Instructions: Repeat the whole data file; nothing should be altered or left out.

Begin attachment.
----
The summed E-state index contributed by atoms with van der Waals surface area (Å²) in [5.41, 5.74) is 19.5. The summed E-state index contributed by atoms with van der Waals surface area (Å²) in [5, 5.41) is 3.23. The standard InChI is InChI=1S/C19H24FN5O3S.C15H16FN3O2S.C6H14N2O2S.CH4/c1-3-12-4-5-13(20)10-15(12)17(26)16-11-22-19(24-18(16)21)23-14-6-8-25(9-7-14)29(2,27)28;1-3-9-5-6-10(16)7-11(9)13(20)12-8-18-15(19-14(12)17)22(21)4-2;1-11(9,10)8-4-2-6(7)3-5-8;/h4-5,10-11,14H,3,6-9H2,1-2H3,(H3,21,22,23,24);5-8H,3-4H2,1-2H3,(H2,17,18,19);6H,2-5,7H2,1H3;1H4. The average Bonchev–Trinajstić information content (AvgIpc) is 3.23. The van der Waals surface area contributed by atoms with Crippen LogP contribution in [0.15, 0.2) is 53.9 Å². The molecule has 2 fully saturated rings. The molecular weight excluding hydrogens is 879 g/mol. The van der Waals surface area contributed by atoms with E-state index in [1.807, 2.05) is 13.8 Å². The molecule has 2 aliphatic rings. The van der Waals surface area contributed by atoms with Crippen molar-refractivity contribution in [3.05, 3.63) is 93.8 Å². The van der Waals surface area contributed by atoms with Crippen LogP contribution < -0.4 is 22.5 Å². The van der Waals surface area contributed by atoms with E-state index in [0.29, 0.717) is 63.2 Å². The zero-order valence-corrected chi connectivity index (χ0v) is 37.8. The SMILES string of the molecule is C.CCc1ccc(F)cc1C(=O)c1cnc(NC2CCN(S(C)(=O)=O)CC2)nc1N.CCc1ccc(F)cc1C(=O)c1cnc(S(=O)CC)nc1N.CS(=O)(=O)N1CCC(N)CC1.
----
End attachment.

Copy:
The summed E-state index contributed by atoms with van der Waals surface area (Å²) in [5.41, 5.74) is 19.5. The summed E-state index contributed by atoms with van der Waals surface area (Å²) in [5, 5.41) is 3.23. The standard InChI is InChI=1S/C19H24FN5O3S.C15H16FN3O2S.C6H14N2O2S.CH4/c1-3-12-4-5-13(20)10-15(12)17(26)16-11-22-19(24-18(16)21)23-14-6-8-25(9-7-14)29(2,27)28;1-3-9-5-6-10(16)7-11(9)13(20)12-8-18-15(19-14(12)17)22(21)4-2;1-11(9,10)8-4-2-6(7)3-5-8;/h4-5,10-11,14H,3,6-9H2,1-2H3,(H3,21,22,23,24);5-8H,3-4H2,1-2H3,(H2,17,18,19);6H,2-5,7H2,1H3;1H4. The average Bonchev–Trinajstić information content (AvgIpc) is 3.23. The van der Waals surface area contributed by atoms with Crippen LogP contribution in [0.15, 0.2) is 53.9 Å². The molecule has 2 fully saturated rings. The molecular weight excluding hydrogens is 879 g/mol. The van der Waals surface area contributed by atoms with E-state index in [1.807, 2.05) is 13.8 Å². The molecule has 2 aliphatic rings. The van der Waals surface area contributed by atoms with Crippen molar-refractivity contribution in [3.05, 3.63) is 93.8 Å². The van der Waals surface area contributed by atoms with Crippen LogP contribution < -0.4 is 22.5 Å². The van der Waals surface area contributed by atoms with E-state index in [0.29, 0.717) is 63.2 Å². The zero-order valence-corrected chi connectivity index (χ0v) is 37.8. The SMILES string of the molecule is C.CCc1ccc(F)cc1C(=O)c1cnc(NC2CCN(S(C)(=O)=O)CC2)nc1N.CCc1ccc(F)cc1C(=O)c1cnc(S(=O)CC)nc1N.CS(=O)(=O)N1CCC(N)CC1.